It appears to be that if kids with ADHD get distracted, barn owls do not. On that note, researchers at John Hopkins University in Baltimore are studying these birds in order to better understand how attention actually works.
Mysore says that, when it comes to paying attention, barn owls have a lot in common with people. They key element here is that, as he says, “when we pay attention to something, we’re not just focusing on the thing we pay attention to. We’re also ignoring all the other information in the world.”
So the million-dollar question is: how does the brain actually help you ignore stuff that’s not the focus of your attention?
Mysore’s lab proceeded to studying owl’s reactions to bursts of noise while it was also being stimulated to engage visually on a given target. That sets up a competition between these stimuli in the midbrain. Mysore, at this point, believes that there are, in the midbrain, neurons that are responsible for distraction suppression.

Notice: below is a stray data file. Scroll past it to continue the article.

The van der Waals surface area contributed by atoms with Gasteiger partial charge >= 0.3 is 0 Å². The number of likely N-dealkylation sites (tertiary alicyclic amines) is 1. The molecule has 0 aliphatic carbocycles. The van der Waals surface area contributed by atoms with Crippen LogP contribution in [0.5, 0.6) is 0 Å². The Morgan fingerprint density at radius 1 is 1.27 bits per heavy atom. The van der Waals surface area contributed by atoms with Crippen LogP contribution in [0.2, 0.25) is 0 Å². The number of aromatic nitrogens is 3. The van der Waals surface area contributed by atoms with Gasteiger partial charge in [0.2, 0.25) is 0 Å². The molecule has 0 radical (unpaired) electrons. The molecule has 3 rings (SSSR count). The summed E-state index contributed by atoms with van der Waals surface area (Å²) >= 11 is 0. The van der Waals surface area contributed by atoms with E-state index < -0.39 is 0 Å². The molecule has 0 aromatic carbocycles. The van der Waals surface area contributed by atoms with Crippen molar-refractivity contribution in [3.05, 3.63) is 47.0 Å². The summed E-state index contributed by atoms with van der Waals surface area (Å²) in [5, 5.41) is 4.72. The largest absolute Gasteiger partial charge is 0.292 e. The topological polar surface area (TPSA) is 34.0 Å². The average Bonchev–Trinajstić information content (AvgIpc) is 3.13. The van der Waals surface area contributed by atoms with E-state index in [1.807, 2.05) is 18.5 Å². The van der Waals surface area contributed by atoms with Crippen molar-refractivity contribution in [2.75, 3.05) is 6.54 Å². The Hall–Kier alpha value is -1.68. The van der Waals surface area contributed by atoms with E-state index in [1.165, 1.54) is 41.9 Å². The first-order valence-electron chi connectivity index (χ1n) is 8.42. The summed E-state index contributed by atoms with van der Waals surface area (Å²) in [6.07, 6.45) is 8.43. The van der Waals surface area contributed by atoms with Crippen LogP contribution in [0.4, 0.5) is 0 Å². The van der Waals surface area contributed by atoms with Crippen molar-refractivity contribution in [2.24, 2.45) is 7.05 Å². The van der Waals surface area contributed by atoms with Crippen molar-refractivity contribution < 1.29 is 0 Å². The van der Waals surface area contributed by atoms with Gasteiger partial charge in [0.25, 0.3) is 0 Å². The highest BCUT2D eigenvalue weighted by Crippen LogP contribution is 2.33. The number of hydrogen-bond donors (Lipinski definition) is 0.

From an evolutionary perspective, what is interesting here is that the midbrain is associated with walking on all 4 and movements of the eyes in convergence.
Walking on all four, just recently, has been shown to improve cognitive abilities in adults (http://www.sciencedirect.com/science/article/pii/S0167945716300185). As far as ocular convergence, it is actually required to focus on a given target.
Could it be then, that, making sure humans integrate key motor patterns and abilities is a good strategy to maximize cognitive abilities?